Racing For Research

Interested in current research? Below we summarize the projects that are now in progress as a result of funding from the Ontario Horse Racing Industry Association (OHRIA). Their Horse Improvement Program distributes funding to Ontario researchers to improve the health and well being of horses. In 2001, this amounts to just over $250,000.

A Study With Impact
James Dickey, Human Biology and Nutritional Sciences; Mark Hurtig, Clinical Studies, OVC; Jeff Thomason, Biomedical Sciences, OVC; Simon Pearce, Clinical Studies, OVC; John Runciman, School of Engineering, UofG.
The period immediately following ground contact is thought to be a critical phase for injury during equine locomotion. This study will characterize the high frequency components of the vibrations that continue up the limb at impact, and the effects of shoeing on these impacts. This will yield information that can be directly applied to reducing the likelihood of developing arthritis and catastrophic fractures.

A Study to Combat Foal Pneumonia
John F. Prescott, Pathobiology, OVC
This study deals with the development of an effective oral vaccine to prevent Rhodococcus equi pneumonia in foals. The approach examines which genes are expressed under environmental conditions (temperature, acidity) mimicking those inside pathogen organisms. Altered gene systems will be developed to examine the interaction of the harmful genes identified. From this data the most effective of these altered gene systems will be assessed for its ability to immunize foals against infection.

A Study of the Effects of Mycotoxins in Grains and a Potential Treatment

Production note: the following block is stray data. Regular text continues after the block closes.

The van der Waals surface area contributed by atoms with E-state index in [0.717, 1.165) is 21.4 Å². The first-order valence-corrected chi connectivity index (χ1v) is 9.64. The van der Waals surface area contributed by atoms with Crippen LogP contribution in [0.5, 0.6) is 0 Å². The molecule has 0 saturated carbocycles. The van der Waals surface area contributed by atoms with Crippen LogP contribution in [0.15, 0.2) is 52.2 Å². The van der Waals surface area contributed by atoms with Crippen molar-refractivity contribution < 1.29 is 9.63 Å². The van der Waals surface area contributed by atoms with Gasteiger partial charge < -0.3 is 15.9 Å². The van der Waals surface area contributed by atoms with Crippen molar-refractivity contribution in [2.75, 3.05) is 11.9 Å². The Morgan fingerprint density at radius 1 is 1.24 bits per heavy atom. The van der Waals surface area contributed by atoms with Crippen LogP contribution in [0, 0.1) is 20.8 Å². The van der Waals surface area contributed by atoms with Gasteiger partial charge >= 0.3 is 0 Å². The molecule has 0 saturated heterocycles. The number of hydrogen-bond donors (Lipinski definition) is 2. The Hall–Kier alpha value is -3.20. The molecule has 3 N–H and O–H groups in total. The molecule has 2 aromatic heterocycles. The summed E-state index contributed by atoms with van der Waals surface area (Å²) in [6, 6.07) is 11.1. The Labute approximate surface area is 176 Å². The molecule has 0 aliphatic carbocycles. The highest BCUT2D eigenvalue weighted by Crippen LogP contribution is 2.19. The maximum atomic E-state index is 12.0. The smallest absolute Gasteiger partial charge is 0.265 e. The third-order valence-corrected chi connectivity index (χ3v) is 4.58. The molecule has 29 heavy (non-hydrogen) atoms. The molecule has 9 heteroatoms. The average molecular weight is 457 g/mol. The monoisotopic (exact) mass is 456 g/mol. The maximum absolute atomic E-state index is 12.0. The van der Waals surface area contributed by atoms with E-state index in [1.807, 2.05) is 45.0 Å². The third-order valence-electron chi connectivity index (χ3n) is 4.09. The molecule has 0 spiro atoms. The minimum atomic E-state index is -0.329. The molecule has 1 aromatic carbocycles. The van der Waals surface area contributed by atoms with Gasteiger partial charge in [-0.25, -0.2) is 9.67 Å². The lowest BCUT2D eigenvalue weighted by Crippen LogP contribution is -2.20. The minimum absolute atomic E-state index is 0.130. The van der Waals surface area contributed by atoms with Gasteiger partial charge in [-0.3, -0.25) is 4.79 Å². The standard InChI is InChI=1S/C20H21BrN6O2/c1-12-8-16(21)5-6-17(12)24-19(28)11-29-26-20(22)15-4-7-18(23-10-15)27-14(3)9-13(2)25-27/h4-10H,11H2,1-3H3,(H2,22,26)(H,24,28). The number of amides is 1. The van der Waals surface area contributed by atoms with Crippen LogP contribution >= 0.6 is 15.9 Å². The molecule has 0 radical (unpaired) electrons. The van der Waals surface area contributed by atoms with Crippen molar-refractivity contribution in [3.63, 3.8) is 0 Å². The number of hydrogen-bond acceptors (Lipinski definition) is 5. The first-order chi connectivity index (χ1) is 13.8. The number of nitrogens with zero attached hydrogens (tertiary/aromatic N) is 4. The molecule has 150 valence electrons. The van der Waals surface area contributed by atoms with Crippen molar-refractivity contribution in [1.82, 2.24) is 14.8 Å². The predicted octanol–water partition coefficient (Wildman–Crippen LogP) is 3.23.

Susan Raymond, Equine Research Centre; Trevor K. Smith, Animal and Poultry Science
Fusarium mycotoxins are common contaminants of feed grains and forages grown in temperate climates such as that of Ontario. These toxins can cause problems such as feed refusal, depressed immune system, and decreases in blood pressure. This study will quantify the potential hazard arising from the feeding of Fusarium mycotoxin-contaminated feeds to horses. It will also identify a potential dietary treatment that may prove to be a binding agent with the ability to inhibit the effects of Fusarium

Improved Surgical Techniques Easier On Horses
Anthony M. Cruz, Vet Teaching Hospital
Complications resulting from traditional (open) abdominal surgery are very costly and anesthetic complications can be fatal. The use of laparoscopic techniques could possibly decrease surgical complications and result in quicker post-operative recovery. To perform a laparoscopic procedure it is necessary to inflate the abdomen with CO in order to create a working space to within the body.
This study aims to outline the effects on the heart and blood-flow system that CO2 could impose.

Antibacterial Properties of the Transformation Products of Garlic
Wendy Pearson, Nutraceutical Alliance